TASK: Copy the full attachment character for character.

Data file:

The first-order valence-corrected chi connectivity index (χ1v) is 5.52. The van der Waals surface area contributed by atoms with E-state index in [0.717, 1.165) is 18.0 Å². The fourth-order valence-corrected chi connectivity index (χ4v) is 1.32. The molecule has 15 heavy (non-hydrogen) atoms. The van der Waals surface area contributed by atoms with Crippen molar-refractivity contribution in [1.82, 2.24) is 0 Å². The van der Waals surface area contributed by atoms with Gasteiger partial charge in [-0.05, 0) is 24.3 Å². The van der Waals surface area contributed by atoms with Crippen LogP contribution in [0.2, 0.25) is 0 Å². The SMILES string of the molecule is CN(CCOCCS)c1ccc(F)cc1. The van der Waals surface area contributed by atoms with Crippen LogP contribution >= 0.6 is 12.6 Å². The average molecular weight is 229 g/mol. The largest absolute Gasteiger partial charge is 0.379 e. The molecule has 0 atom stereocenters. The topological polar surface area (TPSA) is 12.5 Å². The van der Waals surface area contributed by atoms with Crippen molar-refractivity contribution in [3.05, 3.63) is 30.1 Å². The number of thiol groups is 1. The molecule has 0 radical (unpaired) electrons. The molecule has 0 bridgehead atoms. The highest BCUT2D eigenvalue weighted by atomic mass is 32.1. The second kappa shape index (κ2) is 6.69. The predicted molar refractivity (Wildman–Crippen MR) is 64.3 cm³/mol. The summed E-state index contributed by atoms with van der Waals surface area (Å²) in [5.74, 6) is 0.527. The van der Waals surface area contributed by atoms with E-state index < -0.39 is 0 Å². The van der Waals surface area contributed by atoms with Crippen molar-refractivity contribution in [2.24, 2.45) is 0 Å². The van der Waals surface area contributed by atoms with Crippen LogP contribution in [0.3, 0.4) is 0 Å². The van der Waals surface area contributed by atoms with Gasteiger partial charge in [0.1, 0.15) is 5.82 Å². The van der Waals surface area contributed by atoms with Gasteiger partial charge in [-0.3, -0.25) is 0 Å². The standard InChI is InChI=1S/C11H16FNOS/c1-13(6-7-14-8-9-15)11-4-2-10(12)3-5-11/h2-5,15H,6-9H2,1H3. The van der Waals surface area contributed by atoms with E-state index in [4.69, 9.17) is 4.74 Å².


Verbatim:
The first-order valence-corrected chi connectivity index (χ1v) is 5.52. The van der Waals surface area contributed by atoms with E-state index in [0.717, 1.165) is 18.0 Å². The fourth-order valence-corrected chi connectivity index (χ4v) is 1.32. The molecule has 15 heavy (non-hydrogen) atoms. The van der Waals surface area contributed by atoms with Crippen molar-refractivity contribution in [1.82, 2.24) is 0 Å². The van der Waals surface area contributed by atoms with Gasteiger partial charge in [-0.05, 0) is 24.3 Å². The van der Waals surface area contributed by atoms with Crippen LogP contribution in [0.2, 0.25) is 0 Å². The SMILES string of the molecule is CN(CCOCCS)c1ccc(F)cc1. The van der Waals surface area contributed by atoms with Crippen LogP contribution >= 0.6 is 12.6 Å². The average molecular weight is 229 g/mol. The largest absolute Gasteiger partial charge is 0.379 e. The molecule has 0 atom stereocenters. The topological polar surface area (TPSA) is 12.5 Å². The van der Waals surface area contributed by atoms with Crippen molar-refractivity contribution in [3.05, 3.63) is 30.1 Å². The number of thiol groups is 1. The molecule has 0 radical (unpaired) electrons. The molecule has 0 bridgehead atoms. The highest BCUT2D eigenvalue weighted by atomic mass is 32.1. The second kappa shape index (κ2) is 6.69. The predicted molar refractivity (Wildman–Crippen MR) is 64.3 cm³/mol. The summed E-state index contributed by atoms with van der Waals surface area (Å²) in [5.74, 6) is 0.527. The van der Waals surface area contributed by atoms with E-state index < -0.39 is 0 Å². The van der Waals surface area contributed by atoms with Crippen molar-refractivity contribution in [2.24, 2.45) is 0 Å². The van der Waals surface area contributed by atoms with Crippen LogP contribution in [0.3, 0.4) is 0 Å². The van der Waals surface area contributed by atoms with Gasteiger partial charge in [0.1, 0.15) is 5.82 Å². The van der Waals surface area contributed by atoms with Gasteiger partial charge in [-0.3, -0.25) is 0 Å². The standard InChI is InChI=1S/C11H16FNOS/c1-13(6-7-14-8-9-15)11-4-2-10(12)3-5-11/h2-5,15H,6-9H2,1H3. The van der Waals surface area contributed by atoms with E-state index in [4.69, 9.17) is 4.74 Å².